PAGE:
Toronto Raptors: Grading the team by position group

The Toronto Raptors have depth at all five positions, but which positional group ranks the best?

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Toronto Raptors huddle (Photo by Cole Burston/Getty Images)

Over the past few years, the Toronto Raptors have had a knack for developing young talent while simultaneously remaining competitive. Just last year, the Raptors had the NBA's Most Improved Player in Pascal Siakam and won the NBA title for the first time in franchise history.

This season saw the Raptors stay on course for yet another successful season. They sit second in the Eastern Conference with a record of 46-18 and already have a spot in the playoffs - whenever they may be, due to the NBA being on a current hiatus due to the outbreak of COVID-19.

For now, all we can do is wait for basketball to come back into our lives. It might not be in the not-so-distant future, but sooner rather than later, basketball will be back and the Toronto Raptors will likely step back into a position of winning.

No other team in the NBA has been able to replicate the formula quite like the Raptors. Only the San Antonio Spurs have been able to do so, but they look to finally miss out on the playoffs in the 2019-20 NBA season.

From top to bottom, the Raptors have an impressive roster. Their mix of young upcoming talent and hardworking and smart veterans positions them as one of the best rosters in the NBA, but keeping things in house, how do the Raptors position groups rank amongst each other?

How do the Raptors power forwards rank against the centers, and which group is crowned as the best group on the roster?

Let's find out.

Small forward

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Toronto Raptors - OG Anunoby (Photo by Elsa/Getty Images)

Players: OG Anunoby, Patric McCaw, Malcolm Miller, Stanley Johnson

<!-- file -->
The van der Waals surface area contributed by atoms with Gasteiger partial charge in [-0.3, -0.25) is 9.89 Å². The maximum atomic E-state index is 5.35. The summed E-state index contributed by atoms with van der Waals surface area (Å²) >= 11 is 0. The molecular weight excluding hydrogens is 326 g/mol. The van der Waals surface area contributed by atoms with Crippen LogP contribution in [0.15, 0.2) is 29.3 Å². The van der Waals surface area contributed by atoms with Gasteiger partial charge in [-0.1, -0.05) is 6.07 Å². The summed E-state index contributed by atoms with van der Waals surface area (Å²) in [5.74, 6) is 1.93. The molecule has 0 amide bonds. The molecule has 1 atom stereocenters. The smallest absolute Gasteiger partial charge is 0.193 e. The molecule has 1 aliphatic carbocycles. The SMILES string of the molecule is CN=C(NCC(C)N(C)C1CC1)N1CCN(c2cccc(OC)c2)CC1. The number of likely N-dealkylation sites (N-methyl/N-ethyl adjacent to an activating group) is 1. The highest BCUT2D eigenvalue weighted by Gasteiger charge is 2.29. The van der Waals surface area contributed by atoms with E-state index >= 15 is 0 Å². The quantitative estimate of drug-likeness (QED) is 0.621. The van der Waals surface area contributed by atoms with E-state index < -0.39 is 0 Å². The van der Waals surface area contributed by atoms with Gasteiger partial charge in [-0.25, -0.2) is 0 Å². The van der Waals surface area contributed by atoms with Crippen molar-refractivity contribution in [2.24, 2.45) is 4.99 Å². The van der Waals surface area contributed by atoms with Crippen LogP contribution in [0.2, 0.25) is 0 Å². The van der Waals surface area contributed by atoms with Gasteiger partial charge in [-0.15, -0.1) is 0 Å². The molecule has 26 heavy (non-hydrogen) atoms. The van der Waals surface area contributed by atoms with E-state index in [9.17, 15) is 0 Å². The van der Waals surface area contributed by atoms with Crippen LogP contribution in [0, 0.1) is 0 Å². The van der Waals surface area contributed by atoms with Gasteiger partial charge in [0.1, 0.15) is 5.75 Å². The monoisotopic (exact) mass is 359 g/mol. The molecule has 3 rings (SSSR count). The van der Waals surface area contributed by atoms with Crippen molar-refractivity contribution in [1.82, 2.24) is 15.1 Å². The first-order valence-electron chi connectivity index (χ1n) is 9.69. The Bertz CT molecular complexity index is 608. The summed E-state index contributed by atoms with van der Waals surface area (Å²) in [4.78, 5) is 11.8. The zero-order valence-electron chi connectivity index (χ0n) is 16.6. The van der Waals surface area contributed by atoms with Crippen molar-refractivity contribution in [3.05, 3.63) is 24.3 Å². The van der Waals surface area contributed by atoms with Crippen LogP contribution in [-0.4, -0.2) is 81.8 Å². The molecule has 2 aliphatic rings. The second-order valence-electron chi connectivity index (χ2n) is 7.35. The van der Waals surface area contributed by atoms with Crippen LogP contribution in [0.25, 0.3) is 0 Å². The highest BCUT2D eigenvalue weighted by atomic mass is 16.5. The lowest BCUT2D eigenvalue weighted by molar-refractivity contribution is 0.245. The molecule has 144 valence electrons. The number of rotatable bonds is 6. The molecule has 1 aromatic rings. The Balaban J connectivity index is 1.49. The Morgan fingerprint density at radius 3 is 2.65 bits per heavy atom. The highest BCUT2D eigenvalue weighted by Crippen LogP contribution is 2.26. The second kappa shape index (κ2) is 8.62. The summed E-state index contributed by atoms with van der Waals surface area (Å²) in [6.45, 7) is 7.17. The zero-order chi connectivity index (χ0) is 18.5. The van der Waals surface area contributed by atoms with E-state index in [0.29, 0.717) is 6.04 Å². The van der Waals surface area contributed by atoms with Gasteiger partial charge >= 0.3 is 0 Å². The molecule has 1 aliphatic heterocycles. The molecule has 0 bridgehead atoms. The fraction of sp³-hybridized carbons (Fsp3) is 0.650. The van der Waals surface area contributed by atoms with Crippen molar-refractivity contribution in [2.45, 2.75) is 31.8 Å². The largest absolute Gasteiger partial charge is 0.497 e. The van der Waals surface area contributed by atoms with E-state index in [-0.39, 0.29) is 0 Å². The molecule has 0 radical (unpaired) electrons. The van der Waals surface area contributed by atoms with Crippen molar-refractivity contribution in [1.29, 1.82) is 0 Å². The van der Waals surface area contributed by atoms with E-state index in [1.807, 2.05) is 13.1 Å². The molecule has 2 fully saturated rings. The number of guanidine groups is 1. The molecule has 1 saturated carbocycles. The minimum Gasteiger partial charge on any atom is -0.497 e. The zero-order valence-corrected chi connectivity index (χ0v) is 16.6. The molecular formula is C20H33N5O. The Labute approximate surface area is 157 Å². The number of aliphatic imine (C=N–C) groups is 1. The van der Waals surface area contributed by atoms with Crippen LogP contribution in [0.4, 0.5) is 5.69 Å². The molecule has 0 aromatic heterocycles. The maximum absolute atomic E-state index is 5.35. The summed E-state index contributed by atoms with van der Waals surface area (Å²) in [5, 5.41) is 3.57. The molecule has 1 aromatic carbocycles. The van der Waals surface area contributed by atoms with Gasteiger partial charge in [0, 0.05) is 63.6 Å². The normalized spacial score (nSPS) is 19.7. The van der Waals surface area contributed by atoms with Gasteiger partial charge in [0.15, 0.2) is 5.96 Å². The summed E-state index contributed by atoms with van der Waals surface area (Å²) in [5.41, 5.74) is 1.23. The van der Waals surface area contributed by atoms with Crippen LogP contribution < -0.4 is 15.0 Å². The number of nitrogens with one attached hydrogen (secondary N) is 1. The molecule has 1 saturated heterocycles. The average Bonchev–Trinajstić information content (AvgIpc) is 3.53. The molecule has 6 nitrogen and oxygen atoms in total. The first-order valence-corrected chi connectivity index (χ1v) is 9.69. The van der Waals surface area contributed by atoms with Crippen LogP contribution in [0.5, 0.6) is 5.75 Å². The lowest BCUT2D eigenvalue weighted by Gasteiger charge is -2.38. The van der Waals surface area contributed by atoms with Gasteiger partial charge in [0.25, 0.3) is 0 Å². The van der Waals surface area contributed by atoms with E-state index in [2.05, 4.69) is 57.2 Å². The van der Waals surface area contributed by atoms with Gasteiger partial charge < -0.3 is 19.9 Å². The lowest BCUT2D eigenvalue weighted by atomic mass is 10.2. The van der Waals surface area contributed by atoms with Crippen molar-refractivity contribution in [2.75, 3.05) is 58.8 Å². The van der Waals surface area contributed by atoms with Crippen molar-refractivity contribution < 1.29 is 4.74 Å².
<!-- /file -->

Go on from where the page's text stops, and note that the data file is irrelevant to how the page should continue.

The Raptors have more depth at small forward than anywhere else but in terms of actual quality, it's their lowest-ranking positional group. That's not to say that it's a bad group, by any means, but the Raptors have more talent elsewhere.

OG Anunoby is the obvious starter and one of the premier wing-defenders in the NBA, even at just 22 years old. After a strong rookie season, Anunoby fell by the wayside in his sophomore year on account of the arrival of Kawhi Leonard. After just one season in Toronto, Leonard left and Anunoby assumed his role as the starting small forward once more.

In 63 games this year, Anunoby has averaged 10.7 points, 5.4 rebounds, and 1.6 assists a night, shooting 51-percent from the field and 38-percent, a stark improvement across the board, Elsewhere, Patrick McCaw shows flashes of potential but is often a frustrating presence due to his lack of offensive sparkle.

Malcolm Miller has been a fringe contributor for the Raptors over the past three seasons but injuries have frequently derailed his progress, while Stanley Johnson hasn't had much of a look in this season. When he has, he hasn't impressed.

Anunoby is definitely the headliner of the group, but after him, the Raptors' depth at small forward is a little iffy. McCaw could turn into a competent role player, but he still has to show signs of life on offense. For now, this group ranks last.

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Shooting guard

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Terence Davis (Photo by Vaughn Ridley/Getty Images)

Players: Norman Powell, Terence Davis, Matt Thomas

In all honesty, the next four positional groups rank pretty close to each other in terms of depth and overall quality, so this gets a little difficult and maybe becomes more of personal preference. For now, the shooting guard trio of Norman Powell, Terence Davis, and Matt Thomas ranks fourth.

The standout of the group is definitely Norman Powell, who put forth a career-year in the 2019-20 NBA season. If the season returns in the not-so-distant future, expect Powell to carry on from where he left off.

In 44 games ts season, Powell is averaging career-highs across the board, putting up 16.4 points, 3.7 rebounds, and 1.8 assists per game, as well as 1.3 steals per game. On top of that, he's shooting 50-percent from the field and 40-percent from three, and his 62-percent TS% is by far a career-high.

Next in the pecking order at shooting guard are two rookies in Terence Davis and Matt Thomas. Davis has, by far, been the more impactful player for the Raptors in his debut year, and could well find himself on an All-NBA rookie team. He shows composure and decision-making that is not often found in a rookie, along with marksmen like shooting and a strong motor.

Matt Thomas, yet another marksman, rounds off the group. Thomas is the proprietor of one of the sweetest shooting strokes in the NBA and is shooting 47-percent from deep in his debut season with the Raptors.

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Power forward

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Pascal Siakam (Photo by Matthew Stockman/Getty Images)